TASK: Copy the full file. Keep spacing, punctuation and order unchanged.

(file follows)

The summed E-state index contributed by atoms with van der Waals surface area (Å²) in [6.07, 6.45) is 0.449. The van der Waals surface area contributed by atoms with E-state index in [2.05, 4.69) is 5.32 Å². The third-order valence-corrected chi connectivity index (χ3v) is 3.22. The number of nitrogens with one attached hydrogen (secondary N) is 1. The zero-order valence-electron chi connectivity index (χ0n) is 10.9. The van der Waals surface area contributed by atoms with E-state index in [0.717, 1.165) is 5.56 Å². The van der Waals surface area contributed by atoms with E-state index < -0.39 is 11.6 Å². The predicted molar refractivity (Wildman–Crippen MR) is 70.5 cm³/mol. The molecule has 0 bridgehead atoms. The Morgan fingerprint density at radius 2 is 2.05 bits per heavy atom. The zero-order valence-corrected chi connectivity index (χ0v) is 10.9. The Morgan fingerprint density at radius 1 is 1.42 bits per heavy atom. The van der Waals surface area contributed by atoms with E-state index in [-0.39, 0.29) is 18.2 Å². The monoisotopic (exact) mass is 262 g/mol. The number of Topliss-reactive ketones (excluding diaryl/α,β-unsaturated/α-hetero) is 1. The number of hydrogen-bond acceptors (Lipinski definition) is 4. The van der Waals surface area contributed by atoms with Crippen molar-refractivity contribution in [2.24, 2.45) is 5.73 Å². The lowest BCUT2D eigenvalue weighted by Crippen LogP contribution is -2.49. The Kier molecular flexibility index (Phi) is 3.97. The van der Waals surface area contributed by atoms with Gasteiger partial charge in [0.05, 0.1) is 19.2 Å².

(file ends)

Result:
The summed E-state index contributed by atoms with van der Waals surface area (Å²) in [6.07, 6.45) is 0.449. The van der Waals surface area contributed by atoms with E-state index in [2.05, 4.69) is 5.32 Å². The third-order valence-corrected chi connectivity index (χ3v) is 3.22. The number of nitrogens with one attached hydrogen (secondary N) is 1. The zero-order valence-electron chi connectivity index (χ0n) is 10.9. The van der Waals surface area contributed by atoms with E-state index in [0.717, 1.165) is 5.56 Å². The van der Waals surface area contributed by atoms with E-state index < -0.39 is 11.6 Å². The predicted molar refractivity (Wildman–Crippen MR) is 70.5 cm³/mol. The molecule has 0 bridgehead atoms. The Morgan fingerprint density at radius 2 is 2.05 bits per heavy atom. The zero-order valence-corrected chi connectivity index (χ0v) is 10.9. The Morgan fingerprint density at radius 1 is 1.42 bits per heavy atom. The van der Waals surface area contributed by atoms with E-state index in [-0.39, 0.29) is 18.2 Å². The monoisotopic (exact) mass is 262 g/mol. The number of Topliss-reactive ketones (excluding diaryl/α,β-unsaturated/α-hetero) is 1. The number of hydrogen-bond acceptors (Lipinski definition) is 4. The van der Waals surface area contributed by atoms with Crippen molar-refractivity contribution in [2.24, 2.45) is 5.73 Å². The lowest BCUT2D eigenvalue weighted by Crippen LogP contribution is -2.49. The Kier molecular flexibility index (Phi) is 3.97. The van der Waals surface area contributed by atoms with Gasteiger partial charge in [0.05, 0.1) is 19.2 Å².